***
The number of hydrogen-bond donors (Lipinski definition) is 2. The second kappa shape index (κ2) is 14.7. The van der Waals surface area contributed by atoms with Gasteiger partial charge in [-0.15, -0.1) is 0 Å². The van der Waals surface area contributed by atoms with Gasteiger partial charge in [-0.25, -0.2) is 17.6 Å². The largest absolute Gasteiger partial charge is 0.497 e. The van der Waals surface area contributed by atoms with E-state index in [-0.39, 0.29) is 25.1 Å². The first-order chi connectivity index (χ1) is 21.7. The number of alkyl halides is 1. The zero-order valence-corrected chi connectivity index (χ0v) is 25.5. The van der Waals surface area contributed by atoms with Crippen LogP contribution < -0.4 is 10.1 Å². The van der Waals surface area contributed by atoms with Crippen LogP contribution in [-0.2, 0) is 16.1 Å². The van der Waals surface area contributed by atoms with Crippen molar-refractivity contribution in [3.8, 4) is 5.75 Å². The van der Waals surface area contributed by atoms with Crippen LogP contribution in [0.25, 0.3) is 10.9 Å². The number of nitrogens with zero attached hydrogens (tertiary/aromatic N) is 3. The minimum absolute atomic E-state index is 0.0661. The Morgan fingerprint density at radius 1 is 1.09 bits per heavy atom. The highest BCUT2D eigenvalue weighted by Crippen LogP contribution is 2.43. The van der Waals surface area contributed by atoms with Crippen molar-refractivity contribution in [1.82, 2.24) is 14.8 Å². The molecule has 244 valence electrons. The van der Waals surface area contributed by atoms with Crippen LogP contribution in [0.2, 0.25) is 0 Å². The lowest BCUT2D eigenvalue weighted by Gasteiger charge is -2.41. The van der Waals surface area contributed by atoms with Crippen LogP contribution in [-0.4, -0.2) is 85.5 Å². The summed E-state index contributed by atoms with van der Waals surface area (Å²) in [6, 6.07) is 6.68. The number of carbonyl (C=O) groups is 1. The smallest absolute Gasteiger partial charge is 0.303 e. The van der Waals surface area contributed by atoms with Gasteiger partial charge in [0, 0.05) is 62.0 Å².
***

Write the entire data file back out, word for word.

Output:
The number of hydrogen-bond donors (Lipinski definition) is 2. The second kappa shape index (κ2) is 14.7. The van der Waals surface area contributed by atoms with Gasteiger partial charge in [-0.15, -0.1) is 0 Å². The van der Waals surface area contributed by atoms with Gasteiger partial charge in [-0.25, -0.2) is 17.6 Å². The largest absolute Gasteiger partial charge is 0.497 e. The van der Waals surface area contributed by atoms with E-state index in [-0.39, 0.29) is 25.1 Å². The first-order chi connectivity index (χ1) is 21.7. The number of alkyl halides is 1. The zero-order valence-corrected chi connectivity index (χ0v) is 25.5. The van der Waals surface area contributed by atoms with Crippen LogP contribution < -0.4 is 10.1 Å². The van der Waals surface area contributed by atoms with Crippen LogP contribution in [-0.2, 0) is 16.1 Å². The van der Waals surface area contributed by atoms with Crippen molar-refractivity contribution in [3.8, 4) is 5.75 Å². The van der Waals surface area contributed by atoms with Crippen LogP contribution in [0.25, 0.3) is 10.9 Å². The number of nitrogens with zero attached hydrogens (tertiary/aromatic N) is 3. The minimum absolute atomic E-state index is 0.0661. The Morgan fingerprint density at radius 1 is 1.09 bits per heavy atom. The highest BCUT2D eigenvalue weighted by Crippen LogP contribution is 2.43. The van der Waals surface area contributed by atoms with Crippen molar-refractivity contribution in [1.82, 2.24) is 14.8 Å². The molecule has 244 valence electrons. The van der Waals surface area contributed by atoms with Crippen LogP contribution in [0.2, 0.25) is 0 Å². The lowest BCUT2D eigenvalue weighted by Gasteiger charge is -2.41. The van der Waals surface area contributed by atoms with Crippen LogP contribution in [-0.4, -0.2) is 85.5 Å². The summed E-state index contributed by atoms with van der Waals surface area (Å²) in [6, 6.07) is 6.68. The number of carbonyl (C=O) groups is 1. The smallest absolute Gasteiger partial charge is 0.303 e. The van der Waals surface area contributed by atoms with Gasteiger partial charge in [0, 0.05) is 62.0 Å².